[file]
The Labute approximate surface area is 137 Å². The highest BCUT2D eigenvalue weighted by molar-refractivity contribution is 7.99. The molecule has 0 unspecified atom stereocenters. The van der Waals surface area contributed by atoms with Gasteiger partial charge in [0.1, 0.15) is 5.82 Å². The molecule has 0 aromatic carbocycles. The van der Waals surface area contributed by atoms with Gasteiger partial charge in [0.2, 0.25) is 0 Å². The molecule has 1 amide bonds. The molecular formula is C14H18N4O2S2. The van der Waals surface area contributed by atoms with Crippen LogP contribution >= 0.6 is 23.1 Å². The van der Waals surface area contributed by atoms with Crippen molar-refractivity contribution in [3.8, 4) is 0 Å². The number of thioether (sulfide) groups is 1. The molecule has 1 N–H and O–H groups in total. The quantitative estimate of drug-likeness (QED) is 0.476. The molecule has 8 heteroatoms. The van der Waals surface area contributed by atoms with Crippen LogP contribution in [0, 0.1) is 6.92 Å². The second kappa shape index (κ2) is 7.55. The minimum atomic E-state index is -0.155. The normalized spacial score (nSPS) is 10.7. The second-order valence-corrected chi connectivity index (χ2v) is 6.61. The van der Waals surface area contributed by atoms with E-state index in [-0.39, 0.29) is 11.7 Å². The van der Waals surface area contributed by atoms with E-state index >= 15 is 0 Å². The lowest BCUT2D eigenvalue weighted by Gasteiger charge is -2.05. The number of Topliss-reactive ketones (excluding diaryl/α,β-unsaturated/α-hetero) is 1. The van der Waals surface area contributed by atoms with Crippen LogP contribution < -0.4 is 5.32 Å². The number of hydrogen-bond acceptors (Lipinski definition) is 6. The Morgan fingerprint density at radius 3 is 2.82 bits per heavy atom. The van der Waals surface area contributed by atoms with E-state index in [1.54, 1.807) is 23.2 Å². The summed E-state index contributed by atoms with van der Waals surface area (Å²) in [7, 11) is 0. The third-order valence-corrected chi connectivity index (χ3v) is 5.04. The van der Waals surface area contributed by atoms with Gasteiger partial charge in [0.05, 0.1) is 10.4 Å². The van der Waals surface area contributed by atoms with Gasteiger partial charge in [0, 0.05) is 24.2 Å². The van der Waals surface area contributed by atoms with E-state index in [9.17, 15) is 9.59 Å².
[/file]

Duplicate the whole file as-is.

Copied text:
The Labute approximate surface area is 137 Å². The highest BCUT2D eigenvalue weighted by molar-refractivity contribution is 7.99. The molecule has 0 unspecified atom stereocenters. The van der Waals surface area contributed by atoms with Gasteiger partial charge in [0.1, 0.15) is 5.82 Å². The molecule has 0 aromatic carbocycles. The van der Waals surface area contributed by atoms with Gasteiger partial charge in [0.2, 0.25) is 0 Å². The molecule has 1 amide bonds. The molecular formula is C14H18N4O2S2. The van der Waals surface area contributed by atoms with Crippen LogP contribution >= 0.6 is 23.1 Å². The van der Waals surface area contributed by atoms with Crippen molar-refractivity contribution in [3.8, 4) is 0 Å². The number of thioether (sulfide) groups is 1. The molecule has 1 N–H and O–H groups in total. The quantitative estimate of drug-likeness (QED) is 0.476. The molecule has 8 heteroatoms. The van der Waals surface area contributed by atoms with Crippen LogP contribution in [0, 0.1) is 6.92 Å². The second kappa shape index (κ2) is 7.55. The minimum atomic E-state index is -0.155. The normalized spacial score (nSPS) is 10.7. The second-order valence-corrected chi connectivity index (χ2v) is 6.61. The van der Waals surface area contributed by atoms with E-state index in [-0.39, 0.29) is 11.7 Å². The van der Waals surface area contributed by atoms with E-state index >= 15 is 0 Å². The lowest BCUT2D eigenvalue weighted by Gasteiger charge is -2.05. The number of Topliss-reactive ketones (excluding diaryl/α,β-unsaturated/α-hetero) is 1. The van der Waals surface area contributed by atoms with Crippen LogP contribution < -0.4 is 5.32 Å². The number of hydrogen-bond acceptors (Lipinski definition) is 6. The Morgan fingerprint density at radius 3 is 2.82 bits per heavy atom. The van der Waals surface area contributed by atoms with E-state index in [1.54, 1.807) is 23.2 Å². The summed E-state index contributed by atoms with van der Waals surface area (Å²) in [7, 11) is 0. The third-order valence-corrected chi connectivity index (χ3v) is 5.04. The van der Waals surface area contributed by atoms with Gasteiger partial charge in [0.05, 0.1) is 10.4 Å². The van der Waals surface area contributed by atoms with Gasteiger partial charge in [0, 0.05) is 24.2 Å². The van der Waals surface area contributed by atoms with E-state index in [9.17, 15) is 9.59 Å².